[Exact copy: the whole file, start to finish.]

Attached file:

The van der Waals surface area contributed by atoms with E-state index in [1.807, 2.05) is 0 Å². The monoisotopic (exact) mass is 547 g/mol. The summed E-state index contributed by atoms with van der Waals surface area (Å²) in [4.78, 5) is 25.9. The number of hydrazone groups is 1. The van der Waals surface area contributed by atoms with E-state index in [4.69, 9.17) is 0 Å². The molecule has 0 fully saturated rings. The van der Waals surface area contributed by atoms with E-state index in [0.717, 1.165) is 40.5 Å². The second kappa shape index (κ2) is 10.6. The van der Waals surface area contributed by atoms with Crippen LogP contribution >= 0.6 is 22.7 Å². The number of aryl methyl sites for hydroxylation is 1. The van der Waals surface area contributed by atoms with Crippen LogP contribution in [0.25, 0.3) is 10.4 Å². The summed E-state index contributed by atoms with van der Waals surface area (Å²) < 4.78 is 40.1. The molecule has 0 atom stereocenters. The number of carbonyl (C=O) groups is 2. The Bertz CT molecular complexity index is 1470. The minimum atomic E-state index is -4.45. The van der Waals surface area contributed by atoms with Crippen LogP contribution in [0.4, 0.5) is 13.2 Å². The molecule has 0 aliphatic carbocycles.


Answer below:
The van der Waals surface area contributed by atoms with E-state index in [1.807, 2.05) is 0 Å². The monoisotopic (exact) mass is 547 g/mol. The summed E-state index contributed by atoms with van der Waals surface area (Å²) in [4.78, 5) is 25.9. The number of hydrazone groups is 1. The van der Waals surface area contributed by atoms with E-state index in [4.69, 9.17) is 0 Å². The molecule has 0 fully saturated rings. The van der Waals surface area contributed by atoms with E-state index in [0.717, 1.165) is 40.5 Å². The second kappa shape index (κ2) is 10.6. The van der Waals surface area contributed by atoms with Crippen LogP contribution >= 0.6 is 22.7 Å². The number of aryl methyl sites for hydroxylation is 1. The van der Waals surface area contributed by atoms with Crippen LogP contribution in [0.25, 0.3) is 10.4 Å². The summed E-state index contributed by atoms with van der Waals surface area (Å²) < 4.78 is 40.1. The molecule has 0 atom stereocenters. The number of carbonyl (C=O) groups is 2. The Bertz CT molecular complexity index is 1470. The minimum atomic E-state index is -4.45. The van der Waals surface area contributed by atoms with Crippen LogP contribution in [0.4, 0.5) is 13.2 Å². The molecule has 0 aliphatic carbocycles.